After a four-year absence, tech death heavy-hitters Nile return with Vile Nilotic Rites. It’s a hefty slab of metal that shows that the band are still alive and kicking, but could have used a little more trimming.

Release Date: November 1, 2019 | Nuclear Blast Records | Facebook | Buy/Stream

Greenville, South Carolina tech death stalwarts Nile are back with their first LP in four years and their first since the departure of mainstay Dallas Toler-Wade. Vile Nilotic Rites is 11 tracks and nearly one hour of blistering riffs all with their trademark affectionate nod to ancient Egypt. This band has always been a talented technical outfit with guitarist Karl Sanders and drummer George Kollias holding things down for over two decades. Nile have some genuine staples in the tech death space with records like Annihilation Of The Wicked, and one has to take this into consideration when reviewing new albums for very established bands. What does Nile have left to prove? Have they anything left to say?

As the album begins, it seems that Nile want to say that they can still absolutely wreck shit with the intensity of bands half their age. The first three tracks are ferocious fare that will no doubt be a hit at live shows and get those pits swirling like a midwest twister. For me, these tracks were kind of just OK. There’s nothing bad per se about them, but there was nothing that made me too exceedingly glad that Nile were finally back after all this time. That didn’t happen until I got to the fourth track, “Seven Horns Of War”. This nearly nine-minute epic puts the pedal to the metal on theatricality, brutality, and, oddly, elegance. Thunderous drumming from Kollias, massive horns sections, and some of the best vocals on the album thus far. Hell, there’s even a recurring motif from Howard Shore’s amazing soundtrack from The Lord Of The Rings movies in this.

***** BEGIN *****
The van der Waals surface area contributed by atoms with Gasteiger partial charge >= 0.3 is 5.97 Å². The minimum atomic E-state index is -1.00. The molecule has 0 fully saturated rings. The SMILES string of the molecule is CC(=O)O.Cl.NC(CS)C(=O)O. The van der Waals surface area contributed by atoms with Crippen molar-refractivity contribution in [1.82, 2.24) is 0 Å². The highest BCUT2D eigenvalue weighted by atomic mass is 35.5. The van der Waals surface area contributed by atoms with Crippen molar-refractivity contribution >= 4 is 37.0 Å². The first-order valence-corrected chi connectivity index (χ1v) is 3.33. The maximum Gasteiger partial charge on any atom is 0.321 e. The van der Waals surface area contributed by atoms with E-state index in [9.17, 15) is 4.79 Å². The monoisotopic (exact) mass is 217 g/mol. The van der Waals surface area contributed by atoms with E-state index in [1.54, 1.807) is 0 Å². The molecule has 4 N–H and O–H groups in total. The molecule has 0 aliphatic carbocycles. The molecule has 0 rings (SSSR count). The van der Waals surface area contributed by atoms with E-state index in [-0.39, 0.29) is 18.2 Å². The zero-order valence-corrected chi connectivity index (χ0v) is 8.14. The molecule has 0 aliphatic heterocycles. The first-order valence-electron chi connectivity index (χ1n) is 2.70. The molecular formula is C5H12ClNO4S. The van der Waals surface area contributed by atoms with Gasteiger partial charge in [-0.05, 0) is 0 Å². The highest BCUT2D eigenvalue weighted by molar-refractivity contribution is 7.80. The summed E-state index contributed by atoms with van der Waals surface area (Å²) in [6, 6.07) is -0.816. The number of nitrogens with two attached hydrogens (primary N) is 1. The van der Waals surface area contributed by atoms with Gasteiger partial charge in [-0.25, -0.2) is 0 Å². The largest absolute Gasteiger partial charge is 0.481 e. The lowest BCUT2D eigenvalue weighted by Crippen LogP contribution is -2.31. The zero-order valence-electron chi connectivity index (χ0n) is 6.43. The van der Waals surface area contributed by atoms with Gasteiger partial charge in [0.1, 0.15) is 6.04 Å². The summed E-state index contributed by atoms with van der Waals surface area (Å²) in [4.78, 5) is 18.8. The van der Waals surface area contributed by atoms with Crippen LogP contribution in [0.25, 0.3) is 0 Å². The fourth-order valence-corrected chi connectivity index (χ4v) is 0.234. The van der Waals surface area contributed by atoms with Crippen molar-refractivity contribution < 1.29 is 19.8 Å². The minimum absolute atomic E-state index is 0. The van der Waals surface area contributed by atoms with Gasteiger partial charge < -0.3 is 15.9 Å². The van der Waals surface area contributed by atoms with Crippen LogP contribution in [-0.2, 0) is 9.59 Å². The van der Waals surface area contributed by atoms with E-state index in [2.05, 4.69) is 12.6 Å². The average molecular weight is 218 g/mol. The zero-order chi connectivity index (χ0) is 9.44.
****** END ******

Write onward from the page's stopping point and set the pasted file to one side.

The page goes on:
Things definitely pick up for Vile Nilotic Rites from this point onward. “That Which Is Forbidden” keeps the tempo slow at the start, and the chanting adds additional atmosphere with the vocals get stretched over the solid framework of the rhythm section. It’s a great track that stands as one of the best to be found on the album. There’s some real substance to what they did here and it stands in somewhat stark contrast to the frenetic but ultimately benign opening volley of the record. That of course doesn’t mean that all of their up-tempo bangers lack substance.

“Snake Pit Mating Frenzy” stands as the best ‘banger’ to be found here. It’s smart that it doesn’t overstay its welcome and accomplishes what it should then self-terminates. It’s my opinion that metal records as a whole have been a bit bloated this year, and while sometimes more is more, the idiom ‘less is more’ is more often than not, true. This album suffers from that a bit as well at nearly an hour – it can be difficult to keep things interesting enough to justify the time a listener would need to commit to give it one full listen through. While there are some attempts to add dynamics to the pace (see “Thus Sayeth The Parasites Of The Mind”), things do tend to go on for a touch too long for my taste. Of course, this is an observation that is solely in the eye of the beholder, but my take was the fat wasn’t quite trimmed enough.

It should be known that I do have a general fondness for Nile. I like the sort of blue collar approach, their skill set as a band, and their unique subject matter, all of which set them apart from your standard run-of-the-mill tech death. Their personality still shines through on the record from the sonic composition to the names of the songs. The chosen gimmick of Egyptology could be taken to a level of absurdity or annoying self-seriousness, but they stop just shy of being tongue-in-cheek and manage to just use this backdrop to have fun. And fun they have. Song titles like “The Oxford Handbook Of Savage Genocidal Warfare” is anything but pretentious.

When the final note rang out on Vile Nilotic Rites, I felt as if I had been on fun but somewhat exhausting ride. The songs themselves never really overstay their welcome, but collectively the album runs a bit long for my ear. This is really my chief complaint however. These guys still know how to write great tech death, maximize the use of their theme without being tiresome, and have fun along the way. If you’ve liked Nile’s output until now, you’ll not be disappointed.

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